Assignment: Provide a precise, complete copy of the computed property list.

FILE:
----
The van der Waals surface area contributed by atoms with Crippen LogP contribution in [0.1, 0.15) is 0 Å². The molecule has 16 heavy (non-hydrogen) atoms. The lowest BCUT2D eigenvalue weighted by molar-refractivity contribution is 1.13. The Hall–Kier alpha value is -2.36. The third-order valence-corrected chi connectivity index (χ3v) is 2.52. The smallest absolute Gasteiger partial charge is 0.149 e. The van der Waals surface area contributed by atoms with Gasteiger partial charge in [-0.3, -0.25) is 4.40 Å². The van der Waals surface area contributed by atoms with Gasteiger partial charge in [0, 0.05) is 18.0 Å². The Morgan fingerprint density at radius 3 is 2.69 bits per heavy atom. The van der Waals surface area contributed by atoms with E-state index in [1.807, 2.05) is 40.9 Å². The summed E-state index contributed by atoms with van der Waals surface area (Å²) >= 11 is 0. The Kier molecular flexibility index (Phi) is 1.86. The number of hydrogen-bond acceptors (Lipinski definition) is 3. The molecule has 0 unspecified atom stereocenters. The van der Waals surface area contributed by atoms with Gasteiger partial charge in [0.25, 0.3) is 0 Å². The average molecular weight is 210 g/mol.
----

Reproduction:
The van der Waals surface area contributed by atoms with Crippen LogP contribution in [0.1, 0.15) is 0 Å². The molecule has 16 heavy (non-hydrogen) atoms. The lowest BCUT2D eigenvalue weighted by molar-refractivity contribution is 1.13. The Hall–Kier alpha value is -2.36. The third-order valence-corrected chi connectivity index (χ3v) is 2.52. The smallest absolute Gasteiger partial charge is 0.149 e. The van der Waals surface area contributed by atoms with Gasteiger partial charge in [-0.3, -0.25) is 4.40 Å². The van der Waals surface area contributed by atoms with Gasteiger partial charge in [0, 0.05) is 18.0 Å². The Morgan fingerprint density at radius 3 is 2.69 bits per heavy atom. The van der Waals surface area contributed by atoms with E-state index in [1.807, 2.05) is 40.9 Å². The summed E-state index contributed by atoms with van der Waals surface area (Å²) >= 11 is 0. The Kier molecular flexibility index (Phi) is 1.86. The number of hydrogen-bond acceptors (Lipinski definition) is 3. The molecule has 0 unspecified atom stereocenters. The van der Waals surface area contributed by atoms with Gasteiger partial charge in [0.25, 0.3) is 0 Å². The average molecular weight is 210 g/mol.